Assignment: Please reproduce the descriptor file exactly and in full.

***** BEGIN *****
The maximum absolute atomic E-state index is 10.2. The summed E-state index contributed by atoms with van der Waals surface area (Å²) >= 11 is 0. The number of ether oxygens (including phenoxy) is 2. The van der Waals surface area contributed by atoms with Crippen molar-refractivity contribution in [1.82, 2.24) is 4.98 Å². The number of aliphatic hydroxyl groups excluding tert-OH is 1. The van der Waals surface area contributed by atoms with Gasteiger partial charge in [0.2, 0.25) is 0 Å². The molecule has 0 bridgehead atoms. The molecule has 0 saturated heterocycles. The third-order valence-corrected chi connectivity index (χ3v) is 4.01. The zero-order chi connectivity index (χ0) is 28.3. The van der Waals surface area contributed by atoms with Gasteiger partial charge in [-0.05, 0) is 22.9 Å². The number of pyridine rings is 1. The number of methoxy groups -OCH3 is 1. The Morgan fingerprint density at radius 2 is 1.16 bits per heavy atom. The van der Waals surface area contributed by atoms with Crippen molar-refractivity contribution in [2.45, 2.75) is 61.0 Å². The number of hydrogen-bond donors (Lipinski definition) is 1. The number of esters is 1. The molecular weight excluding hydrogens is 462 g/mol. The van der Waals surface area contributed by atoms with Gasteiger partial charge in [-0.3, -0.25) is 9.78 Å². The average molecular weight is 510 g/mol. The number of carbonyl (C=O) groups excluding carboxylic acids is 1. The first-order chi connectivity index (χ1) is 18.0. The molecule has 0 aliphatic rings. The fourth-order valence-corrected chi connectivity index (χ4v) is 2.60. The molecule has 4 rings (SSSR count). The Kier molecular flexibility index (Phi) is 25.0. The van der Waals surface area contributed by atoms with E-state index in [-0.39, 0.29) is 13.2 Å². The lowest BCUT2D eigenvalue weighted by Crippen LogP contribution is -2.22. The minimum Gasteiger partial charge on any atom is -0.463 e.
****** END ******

The maximum absolute atomic E-state index is 10.2. The summed E-state index contributed by atoms with van der Waals surface area (Å²) >= 11 is 0. The number of ether oxygens (including phenoxy) is 2. The van der Waals surface area contributed by atoms with Crippen molar-refractivity contribution in [1.82, 2.24) is 4.98 Å². The number of aliphatic hydroxyl groups excluding tert-OH is 1. The van der Waals surface area contributed by atoms with Gasteiger partial charge in [0.2, 0.25) is 0 Å². The molecule has 0 bridgehead atoms. The molecule has 0 saturated heterocycles. The third-order valence-corrected chi connectivity index (χ3v) is 4.01. The zero-order chi connectivity index (χ0) is 28.3. The van der Waals surface area contributed by atoms with Gasteiger partial charge in [-0.05, 0) is 22.9 Å². The number of pyridine rings is 1. The number of methoxy groups -OCH3 is 1. The Morgan fingerprint density at radius 2 is 1.16 bits per heavy atom. The van der Waals surface area contributed by atoms with Crippen molar-refractivity contribution in [2.45, 2.75) is 61.0 Å². The number of hydrogen-bond donors (Lipinski definition) is 1. The number of esters is 1. The molecular weight excluding hydrogens is 462 g/mol. The van der Waals surface area contributed by atoms with Gasteiger partial charge in [-0.3, -0.25) is 9.78 Å². The average molecular weight is 510 g/mol. The number of carbonyl (C=O) groups excluding carboxylic acids is 1. The first-order chi connectivity index (χ1) is 18.0. The molecule has 0 aliphatic rings. The fourth-order valence-corrected chi connectivity index (χ4v) is 2.60. The molecule has 4 rings (SSSR count). The Kier molecular flexibility index (Phi) is 25.0. The van der Waals surface area contributed by atoms with E-state index in [-0.39, 0.29) is 13.2 Å². The lowest BCUT2D eigenvalue weighted by Crippen LogP contribution is -2.22. The minimum Gasteiger partial charge on any atom is -0.463 e.